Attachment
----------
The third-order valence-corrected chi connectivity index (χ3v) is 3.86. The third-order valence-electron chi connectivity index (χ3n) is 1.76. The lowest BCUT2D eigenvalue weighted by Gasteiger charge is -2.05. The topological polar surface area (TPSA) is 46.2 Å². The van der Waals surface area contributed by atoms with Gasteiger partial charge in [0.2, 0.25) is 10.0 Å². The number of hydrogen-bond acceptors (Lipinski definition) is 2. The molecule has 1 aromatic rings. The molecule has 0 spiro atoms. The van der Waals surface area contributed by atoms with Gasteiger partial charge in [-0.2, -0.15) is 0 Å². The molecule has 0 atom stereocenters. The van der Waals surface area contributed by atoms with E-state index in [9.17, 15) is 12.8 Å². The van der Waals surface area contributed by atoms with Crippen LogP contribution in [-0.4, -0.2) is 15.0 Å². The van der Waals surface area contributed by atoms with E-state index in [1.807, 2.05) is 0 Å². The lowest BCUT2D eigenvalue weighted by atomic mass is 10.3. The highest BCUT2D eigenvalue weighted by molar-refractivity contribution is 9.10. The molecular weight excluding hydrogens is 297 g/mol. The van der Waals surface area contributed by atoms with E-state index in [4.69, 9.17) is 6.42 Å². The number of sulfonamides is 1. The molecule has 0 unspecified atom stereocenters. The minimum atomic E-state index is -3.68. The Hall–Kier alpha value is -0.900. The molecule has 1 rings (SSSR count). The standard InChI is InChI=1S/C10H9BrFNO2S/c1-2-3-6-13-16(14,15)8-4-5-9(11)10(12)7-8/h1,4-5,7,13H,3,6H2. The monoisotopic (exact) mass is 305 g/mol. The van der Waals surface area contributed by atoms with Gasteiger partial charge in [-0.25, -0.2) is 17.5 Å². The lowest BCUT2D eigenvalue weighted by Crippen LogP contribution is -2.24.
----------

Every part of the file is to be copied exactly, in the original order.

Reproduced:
The third-order valence-corrected chi connectivity index (χ3v) is 3.86. The third-order valence-electron chi connectivity index (χ3n) is 1.76. The lowest BCUT2D eigenvalue weighted by Gasteiger charge is -2.05. The topological polar surface area (TPSA) is 46.2 Å². The van der Waals surface area contributed by atoms with Gasteiger partial charge in [0.2, 0.25) is 10.0 Å². The number of hydrogen-bond acceptors (Lipinski definition) is 2. The molecule has 1 aromatic rings. The molecule has 0 spiro atoms. The van der Waals surface area contributed by atoms with Gasteiger partial charge in [-0.2, -0.15) is 0 Å². The molecule has 0 atom stereocenters. The van der Waals surface area contributed by atoms with E-state index in [9.17, 15) is 12.8 Å². The van der Waals surface area contributed by atoms with Crippen LogP contribution in [-0.4, -0.2) is 15.0 Å². The van der Waals surface area contributed by atoms with E-state index in [1.807, 2.05) is 0 Å². The lowest BCUT2D eigenvalue weighted by atomic mass is 10.3. The highest BCUT2D eigenvalue weighted by molar-refractivity contribution is 9.10. The molecular weight excluding hydrogens is 297 g/mol. The van der Waals surface area contributed by atoms with E-state index in [4.69, 9.17) is 6.42 Å². The number of sulfonamides is 1. The molecule has 0 unspecified atom stereocenters. The minimum atomic E-state index is -3.68. The Hall–Kier alpha value is -0.900. The molecule has 1 rings (SSSR count). The standard InChI is InChI=1S/C10H9BrFNO2S/c1-2-3-6-13-16(14,15)8-4-5-9(11)10(12)7-8/h1,4-5,7,13H,3,6H2. The monoisotopic (exact) mass is 305 g/mol. The van der Waals surface area contributed by atoms with Gasteiger partial charge in [-0.25, -0.2) is 17.5 Å². The lowest BCUT2D eigenvalue weighted by Crippen LogP contribution is -2.24.